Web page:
Sports are interesting, and one of the interesting aspects about them, among many, is that the very unlikely can sometimes happen.
The Louisville Cardinals baseball team went 50-12 this year through the regular season and first round (“regional”) of the NCAA baseball playoff. Moreover, they were an astounding 36-1 at home, the only loss coming by three runs at the hands of last year’s national champion, Virginia. Over the last several years they have been one of the best teams in the country, making it to the College World Series twice, though not yet winning it. They were considered by the tournament selection committee to be the #2 team in the country, behind Florida, but many of the better computer polls had Louisville as #1.
The college baseball playoff is one of the most interesting tournaments out there, from a structural perspective. Because it’s baseball, it’s not a one-loss tournament, at any of the four levels thereof, at least since 2003. Those four levels are: (1) the sixteen regionals of four teams each, (2) the eight “super regionals” determined by the regional champs, and (3) two rounds at the College World Series in Omaha, comprised of the eight super regional champs. A team can in fact lose as many as four games total over the course of the playoff, and yet still win the national championship. It’s not easy to do though, because a loss in the first game, at either the regional level, or in round one of the CWS, requires a team to win four games to advance, instead of three. In the 13 years of this format, only Fresno State has pulled that feat off, in 2008.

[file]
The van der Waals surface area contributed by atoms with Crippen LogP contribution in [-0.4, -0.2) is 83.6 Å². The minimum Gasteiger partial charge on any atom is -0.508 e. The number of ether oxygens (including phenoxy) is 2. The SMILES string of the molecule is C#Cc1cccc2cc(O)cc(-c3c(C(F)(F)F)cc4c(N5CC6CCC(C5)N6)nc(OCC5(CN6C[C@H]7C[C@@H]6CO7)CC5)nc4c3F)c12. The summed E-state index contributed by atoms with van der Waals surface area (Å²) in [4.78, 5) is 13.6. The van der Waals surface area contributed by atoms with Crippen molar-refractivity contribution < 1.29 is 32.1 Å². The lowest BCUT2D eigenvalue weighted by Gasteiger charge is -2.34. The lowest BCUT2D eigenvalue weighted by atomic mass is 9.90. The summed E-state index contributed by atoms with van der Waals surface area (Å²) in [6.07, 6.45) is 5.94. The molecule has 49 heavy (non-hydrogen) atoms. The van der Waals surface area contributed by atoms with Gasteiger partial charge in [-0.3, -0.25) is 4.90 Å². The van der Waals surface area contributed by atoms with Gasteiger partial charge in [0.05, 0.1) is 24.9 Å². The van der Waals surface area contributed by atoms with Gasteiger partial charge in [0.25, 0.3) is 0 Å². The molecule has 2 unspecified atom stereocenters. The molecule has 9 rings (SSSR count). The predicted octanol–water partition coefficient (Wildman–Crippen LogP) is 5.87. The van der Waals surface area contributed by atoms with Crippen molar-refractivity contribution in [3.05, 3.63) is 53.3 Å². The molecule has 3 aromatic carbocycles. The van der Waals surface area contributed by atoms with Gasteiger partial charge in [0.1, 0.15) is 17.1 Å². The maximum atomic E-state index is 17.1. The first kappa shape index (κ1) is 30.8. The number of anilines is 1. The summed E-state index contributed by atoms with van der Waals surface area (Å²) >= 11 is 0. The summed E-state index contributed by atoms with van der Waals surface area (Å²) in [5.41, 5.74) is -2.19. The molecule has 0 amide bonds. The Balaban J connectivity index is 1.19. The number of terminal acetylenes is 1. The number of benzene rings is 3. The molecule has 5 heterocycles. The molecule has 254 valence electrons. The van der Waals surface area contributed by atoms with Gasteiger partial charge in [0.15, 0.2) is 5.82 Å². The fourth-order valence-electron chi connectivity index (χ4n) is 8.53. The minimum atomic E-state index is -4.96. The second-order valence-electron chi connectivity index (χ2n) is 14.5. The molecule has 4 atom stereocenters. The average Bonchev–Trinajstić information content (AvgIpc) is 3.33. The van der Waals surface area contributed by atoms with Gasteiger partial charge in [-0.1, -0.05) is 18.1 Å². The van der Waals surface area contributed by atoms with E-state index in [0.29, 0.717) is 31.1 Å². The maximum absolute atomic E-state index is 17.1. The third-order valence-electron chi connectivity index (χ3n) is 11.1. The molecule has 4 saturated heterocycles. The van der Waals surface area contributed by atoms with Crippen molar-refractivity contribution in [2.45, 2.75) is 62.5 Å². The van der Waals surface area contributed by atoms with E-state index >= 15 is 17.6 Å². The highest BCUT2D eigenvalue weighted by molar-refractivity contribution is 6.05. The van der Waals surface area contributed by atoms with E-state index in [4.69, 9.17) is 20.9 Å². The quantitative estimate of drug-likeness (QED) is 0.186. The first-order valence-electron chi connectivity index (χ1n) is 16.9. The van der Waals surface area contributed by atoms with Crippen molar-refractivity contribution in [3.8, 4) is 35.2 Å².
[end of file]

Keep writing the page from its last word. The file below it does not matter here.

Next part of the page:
In winning their regional and being one of the top eight seeds, Louisville hosted the winner of the Nashville regional, which was won in an upset over favorite Vanderbilt, by UC Santa Barbara of the Big West Conference. That conference is not as good top to bottom as is the Atlantic Coast Conference (ACC) that Louisville plays in, but neither is it any slouch, containing perennial power CSU Fullerton, and also Long Beach State, who gave third ranked Miami fits in its regional. More generally, the caliber of the baseball played on the west coast, including the PAC-12 and the Big West, is very high, though often slighted by writers and pollsters in favor of teams from the southeast (ACC and Southeast (SEC) conferences in particular). Based on the results of the regional and super regional playoff rounds, the slighting this year was serious: only two of the eight teams in the CWS are from the ACC/SEC, even though teams from the two conferences had home field advantage in fully 83 percent (20/24) of all the first and second round series. Five schools west of the Mississippi River are in, including the top three from the Big 12 conference.
In the super regional, the first team to win twice goes on to the CWS in Omaha. To make a long and interesting story short, UCSB won the first game 4-2 and thus needed just one more win to knock out Louisville and advance to the CWS for the first time in their history. Down 3-0, in the bottom of the ninth inning, they were facing one of the best closers in all of college baseball, just taken as the 27th overall pick in the MLB amateur draft by the Chicago White Sox. Coming in with 100+ mph fastballs, he got the first batter out without problem. However, the second batter singled, and then he began to lose his control and he did exactly what you shouldn’t do: walked the next two batters to load the bases. The UCSB coach decided to go to his bench to bring in a left-handed hitting pinch-hitter, a freshman with only 26 at-bats on the season, albeit with one home run among his nine hits on the year.
And the rest, as they say, is history:
(All the games from this weekend are available for replay here)